• findSisterhood

Polly Rodriguez



CEO and Co-Founder of Unbound

www.unboundbabes.com


Tell us about your career and how Unbound got started? Unbound was started by a group of women who thought female sexuality was underserved by the market. We felt there should be an online destination where women can learn about their bodies and buy well designed sexual wellness products. We’re often asked where the name “Unbound” came from and there’s a pretty great story behind it. My co-founder, Sarah Jayne, was on a train down to Baltimore when she struck up a conversation with an older woman who was her seat mate. Her train companion went on to regale her with stories about her sexual adventures when she was younger. Before she exited the train, she turned around to say goodbye to Sarah Jayne and peppered, in “I guess I’ve just always been a bit… unbound.” And in that moment, Sarah Jayne knew that was the name of the company.

For me, a cancer diagnosis that brought me to this realization. I was 21 and it was four days before Christmas when I found out I had stage IIIC colorectal cancer. I had to drop out of college and move back home with my parents in St. Louis and begin radiation treatment immediately. I can vividly remember my doctors sitting me down and telling me that I would never have children as a result of the radiation. It was only weeks later when I started having unbearable hot flashes that I googled my symptoms and discovered I was also going through menopause. No one took the time to tell me that this would happen, only that I would never be a mother. I felt too embarrassed to ask my doctors, so I called a good friend who was a nurse and she walked me through what menopause was. Truthfully, everything I knew about menopause was from TV -- you know, moms putting their heads in the freezer and "being cranky". My friend empathetically suggested that I buy some lubricant and maybe a vibrator to help with my dip in libido. So I found the only place that sold these products in my town, which was a seedy shop next to the highway with mannequins in crotchless onesies and plastic penises lined up on shelves. It left me feeling embarrassed and ashamed to be shopping for these products at all.

After treatment for cancer, I went on to work for Senator Claire McCaskill on the Affordable Care Act in Washington, DC. I also lost health care coverage as a result of getting cancer and I was determined to change the system that almost financially destroyed my family. From there I went to work at Deloitte Consulting focusing on brand building and growth strategy for Fortune 100 companies. I knew I wanted to start a business one day so I chose to join a startup instead of going to business school. The only position I could get at a YCombinator dating startup was as a Customer Service Manager and so I took the position and worked my way up to an executive level position in less than two years.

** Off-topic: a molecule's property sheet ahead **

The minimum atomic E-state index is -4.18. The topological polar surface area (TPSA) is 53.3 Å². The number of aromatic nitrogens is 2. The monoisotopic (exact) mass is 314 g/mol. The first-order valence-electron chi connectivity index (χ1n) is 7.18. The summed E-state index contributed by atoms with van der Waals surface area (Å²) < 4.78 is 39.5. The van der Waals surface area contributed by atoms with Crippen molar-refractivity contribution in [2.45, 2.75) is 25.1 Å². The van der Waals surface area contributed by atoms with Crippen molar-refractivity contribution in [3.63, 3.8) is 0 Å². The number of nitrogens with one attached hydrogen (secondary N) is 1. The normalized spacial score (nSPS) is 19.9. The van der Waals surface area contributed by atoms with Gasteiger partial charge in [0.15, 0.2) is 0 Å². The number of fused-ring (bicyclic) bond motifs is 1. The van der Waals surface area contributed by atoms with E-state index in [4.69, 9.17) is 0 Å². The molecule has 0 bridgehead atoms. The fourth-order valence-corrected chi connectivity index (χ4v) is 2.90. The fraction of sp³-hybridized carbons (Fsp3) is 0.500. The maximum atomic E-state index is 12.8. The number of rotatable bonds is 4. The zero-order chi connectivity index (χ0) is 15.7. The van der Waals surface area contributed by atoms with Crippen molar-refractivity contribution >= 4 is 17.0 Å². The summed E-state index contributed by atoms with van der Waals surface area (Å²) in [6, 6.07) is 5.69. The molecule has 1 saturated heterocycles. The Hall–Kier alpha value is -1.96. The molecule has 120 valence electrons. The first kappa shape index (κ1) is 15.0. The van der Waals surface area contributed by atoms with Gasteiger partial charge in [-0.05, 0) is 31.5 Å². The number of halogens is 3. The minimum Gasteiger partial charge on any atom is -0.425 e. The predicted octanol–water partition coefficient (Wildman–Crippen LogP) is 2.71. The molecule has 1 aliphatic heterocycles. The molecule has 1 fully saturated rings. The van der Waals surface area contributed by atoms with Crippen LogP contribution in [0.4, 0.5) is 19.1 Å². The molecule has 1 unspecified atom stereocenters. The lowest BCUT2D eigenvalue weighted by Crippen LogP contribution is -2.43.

Then, in 2014, I met my cofounder Sarah Jayne through a women in tech group in New York City. As two midwesterners with big dreams, we hit it off immediately. She had been working on a quarterly subscription box on nights and weekends with some friends who were no longer actively working on the business. We decided to team up to create a direct-to-consumer brand that would be the online destination we wished we had when we bought our first vibrators, lubricants, condoms, or accessories... and Unbound was born.

As a female entrepreneur, what are the biggest challenges you face in the industry? The biggest challenge we face are the sexist policies surrounding advertising. While Viagra, Playboy, Hims and many more sexual wellness products for men are allowed to advertise across all platforms, we’re banned. We cannot advertise on Facebook, Instagram, Twitter, Snapchat, Pinterest, the subway, TV, radio… the list goes on and on. Female / femme / non-binary / trans pleasure is considered a “moral hazard” or “morally offensive” and banned from using the majority of platforms.

There is a still a lot of stigma around women and sex toys, how do we educate women to feel more comfortable about their sexual needs? It has to start in our schools at a young age. Currently, only 13 states in America require sex ed to be medically and scientifically accurate by law, which is embarrassing. The average age kids are exposed to porn is between 8-11 so porn is becoming the de facto sex education. We need to teach young women that masturbation is a good thing, what the clitoris is, and that consent is essential. Once we have a healthier foundation, we’ll see more adult women who prioritize their pleasure.

What advice do you have for women to experience more pleasurable sex? Masturbate! Seriously -- if you don’t know what feels good how can you expect your partner to?


Someone wants to spice up their sex life and has no experience with toys. Where do you

recommend they start their journey? What product is best for newbies? One of the easiest products to incorporate is lube and a small bullet vibrator. I highly recommend Zip for only $18 (medical grade silicone, waterproof, quiet) and Jelly for $16 (no glycerin, parabens, compatible with silicone toys like zip).


What’s your favorite Unbound product?

Palma, hands down!

What’s your personal mantra?

Done is better than perfect


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